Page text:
A lovely window box can give your house an instant lift. They tend to need refreshing seasonally, and as winter sets in, it’s a great time to add a bit of cheering colour, texture and interest to your exterior. Here are a few pointers.
Think about aspect
How much sun is your window box going to get? Evergreen shrubs like Skimmia japonica ‘Rubella’ and box are fine in shade, as are plants like cyclamen, hellebore and evergreen ferns. For south facing positions you could use sun-lovers like lavender, which will still have nice silvery leaves in winter or evergreen herbs like rosemary, thyme and ornamental sage. Or for a bit of zing you could go for orange Solanum ‘Thurino’ with its bright orange fruit or fiery pink ornamental grass like Pennisetum ‘Fireworks’, nice teamed with rich plum heuchera. For a festive look combine red berried Skimmia japonica ‘Pabella’ or red cyclamen with silvery Calocephalus brownii (Silver Bush). Heathers also prefer sun.
Keep it simple
Limiting your colour palette will avoid things looking too busy. You can’t go wrong with an all green and white colour scheme – very pretty for Christmas – or purple and silver, say with ornamental kale or cabbage set off with silver foliage. And try to limit your plants to one, two or three different varieties. As a rule of thumb choose plants that generally compliment each other, but with an element of contrast to lift the whole scheme.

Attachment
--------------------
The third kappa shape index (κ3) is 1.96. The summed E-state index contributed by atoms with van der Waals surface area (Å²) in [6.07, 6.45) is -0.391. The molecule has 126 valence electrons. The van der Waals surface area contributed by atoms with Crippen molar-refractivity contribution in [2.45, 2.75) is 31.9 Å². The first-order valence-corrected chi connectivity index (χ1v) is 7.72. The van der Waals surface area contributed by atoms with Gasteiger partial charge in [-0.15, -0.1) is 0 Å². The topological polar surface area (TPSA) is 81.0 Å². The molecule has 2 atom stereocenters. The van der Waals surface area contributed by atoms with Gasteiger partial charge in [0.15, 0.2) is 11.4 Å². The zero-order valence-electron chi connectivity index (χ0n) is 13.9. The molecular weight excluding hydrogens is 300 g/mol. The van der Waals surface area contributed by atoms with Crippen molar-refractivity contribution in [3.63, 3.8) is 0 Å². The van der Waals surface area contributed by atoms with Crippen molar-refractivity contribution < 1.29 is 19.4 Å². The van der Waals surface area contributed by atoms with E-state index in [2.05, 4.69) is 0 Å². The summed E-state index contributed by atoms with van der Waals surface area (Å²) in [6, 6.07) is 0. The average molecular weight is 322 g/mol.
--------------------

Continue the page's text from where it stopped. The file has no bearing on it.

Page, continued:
Opt for an evergreen skeleton of something like box or Hebe interpersed with shorter bedding plants that can be changed seasonally. A row of box with a striking band of winter-flowering pansies or viola for colour and a small delicate ivy trailing down in front is a classic look. Or try Muehlenbeckia complexa or Helicrysum petiolare as a nice alternative to ivy. Planting in odd numbers works best, so choose three key plants and repeat them or go for symmetry, with say some tall ferns or grasses in the middle and plants mirroring each other either side.
Harmonise with your exterior
Before you go mad at the garden centre think about the colours of your door and paintwork and even interior – a friend recently bought red berried plants for her window box only to find they looked all wrong from her purpled- hued sitting room. And bear in mind the style of your house. A mass of one plant such as heather, cyclamen or evergreen grasses looks elegant and contemporary, especially if it’s in a zinc or black trough. Neatly clipped box interspersed with cyclamen is smart and looks more traditional if in a terracotta box with swathes of ivy.
Get stuck in
Choose a container with drainage holes and cover them with a layer of broken terracotta pots or grit to prevent the drainage holes getting clogged up with soil. Arrange the plants in their pots until you’re happy, then knock them out and plant them up. Fill the gaps with compost, firm down and water. Water when the earth feels dry – but equally make sure they don’t get too soggy. In wet weather it might be worth raising the window box up on feet to avoid this.
The main thing is that because the planting isn’t permanent you can experiment and have fun. These are some guidelines but, of course, it’s all a matter of personal choice and if you’re feeling bold, and wish to stand out, clashing colours and more adventurous mixes can look amazing.
Barbara Samitier is a garden designer who lives in Peckham Rye.
This feature first appeared in the November 2015 issue of SE22 magazine.